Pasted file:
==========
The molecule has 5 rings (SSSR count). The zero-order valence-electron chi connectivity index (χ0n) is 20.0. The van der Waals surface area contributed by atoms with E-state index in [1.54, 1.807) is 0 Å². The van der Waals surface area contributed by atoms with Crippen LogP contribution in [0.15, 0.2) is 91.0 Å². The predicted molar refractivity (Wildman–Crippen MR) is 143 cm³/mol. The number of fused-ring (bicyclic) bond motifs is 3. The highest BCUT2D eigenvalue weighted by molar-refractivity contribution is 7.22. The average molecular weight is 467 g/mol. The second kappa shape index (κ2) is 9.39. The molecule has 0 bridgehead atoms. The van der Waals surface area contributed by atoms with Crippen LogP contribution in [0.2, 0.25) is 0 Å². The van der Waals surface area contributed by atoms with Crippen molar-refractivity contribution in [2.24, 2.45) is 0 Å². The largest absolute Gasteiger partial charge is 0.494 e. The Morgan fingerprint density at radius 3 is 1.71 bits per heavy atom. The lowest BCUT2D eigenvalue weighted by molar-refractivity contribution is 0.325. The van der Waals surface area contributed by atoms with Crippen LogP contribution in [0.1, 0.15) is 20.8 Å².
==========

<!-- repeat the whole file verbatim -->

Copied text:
The molecule has 5 rings (SSSR count). The zero-order valence-electron chi connectivity index (χ0n) is 20.0. The van der Waals surface area contributed by atoms with E-state index in [1.54, 1.807) is 0 Å². The van der Waals surface area contributed by atoms with Crippen LogP contribution in [0.15, 0.2) is 91.0 Å². The predicted molar refractivity (Wildman–Crippen MR) is 143 cm³/mol. The number of fused-ring (bicyclic) bond motifs is 3. The highest BCUT2D eigenvalue weighted by molar-refractivity contribution is 7.22. The average molecular weight is 467 g/mol. The second kappa shape index (κ2) is 9.39. The molecule has 0 bridgehead atoms. The van der Waals surface area contributed by atoms with Crippen LogP contribution in [0.2, 0.25) is 0 Å². The van der Waals surface area contributed by atoms with Crippen molar-refractivity contribution in [2.24, 2.45) is 0 Å². The largest absolute Gasteiger partial charge is 0.494 e. The Morgan fingerprint density at radius 3 is 1.71 bits per heavy atom. The lowest BCUT2D eigenvalue weighted by molar-refractivity contribution is 0.325. The van der Waals surface area contributed by atoms with Crippen LogP contribution in [0.1, 0.15) is 20.8 Å².